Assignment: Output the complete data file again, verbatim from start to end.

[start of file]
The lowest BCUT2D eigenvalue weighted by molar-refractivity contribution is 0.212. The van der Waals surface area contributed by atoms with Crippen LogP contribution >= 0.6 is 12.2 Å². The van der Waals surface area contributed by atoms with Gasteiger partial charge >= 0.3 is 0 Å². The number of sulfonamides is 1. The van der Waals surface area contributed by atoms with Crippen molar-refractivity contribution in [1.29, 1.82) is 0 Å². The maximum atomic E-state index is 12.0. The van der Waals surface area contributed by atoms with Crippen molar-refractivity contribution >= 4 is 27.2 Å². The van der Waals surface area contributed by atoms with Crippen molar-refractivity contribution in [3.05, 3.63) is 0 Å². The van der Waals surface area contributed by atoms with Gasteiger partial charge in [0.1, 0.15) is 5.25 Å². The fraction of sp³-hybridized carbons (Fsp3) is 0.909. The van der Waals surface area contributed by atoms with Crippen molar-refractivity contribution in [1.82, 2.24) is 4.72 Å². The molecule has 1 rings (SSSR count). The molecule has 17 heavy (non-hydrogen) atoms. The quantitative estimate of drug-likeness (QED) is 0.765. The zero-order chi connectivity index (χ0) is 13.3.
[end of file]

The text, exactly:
The lowest BCUT2D eigenvalue weighted by molar-refractivity contribution is 0.212. The van der Waals surface area contributed by atoms with Crippen LogP contribution >= 0.6 is 12.2 Å². The van der Waals surface area contributed by atoms with Gasteiger partial charge >= 0.3 is 0 Å². The number of sulfonamides is 1. The van der Waals surface area contributed by atoms with Crippen molar-refractivity contribution in [1.29, 1.82) is 0 Å². The maximum atomic E-state index is 12.0. The van der Waals surface area contributed by atoms with Crippen molar-refractivity contribution >= 4 is 27.2 Å². The van der Waals surface area contributed by atoms with Crippen molar-refractivity contribution in [3.05, 3.63) is 0 Å². The van der Waals surface area contributed by atoms with Gasteiger partial charge in [0.1, 0.15) is 5.25 Å². The fraction of sp³-hybridized carbons (Fsp3) is 0.909. The van der Waals surface area contributed by atoms with Crippen molar-refractivity contribution in [1.82, 2.24) is 4.72 Å². The molecule has 1 rings (SSSR count). The molecule has 17 heavy (non-hydrogen) atoms. The quantitative estimate of drug-likeness (QED) is 0.765. The zero-order chi connectivity index (χ0) is 13.3.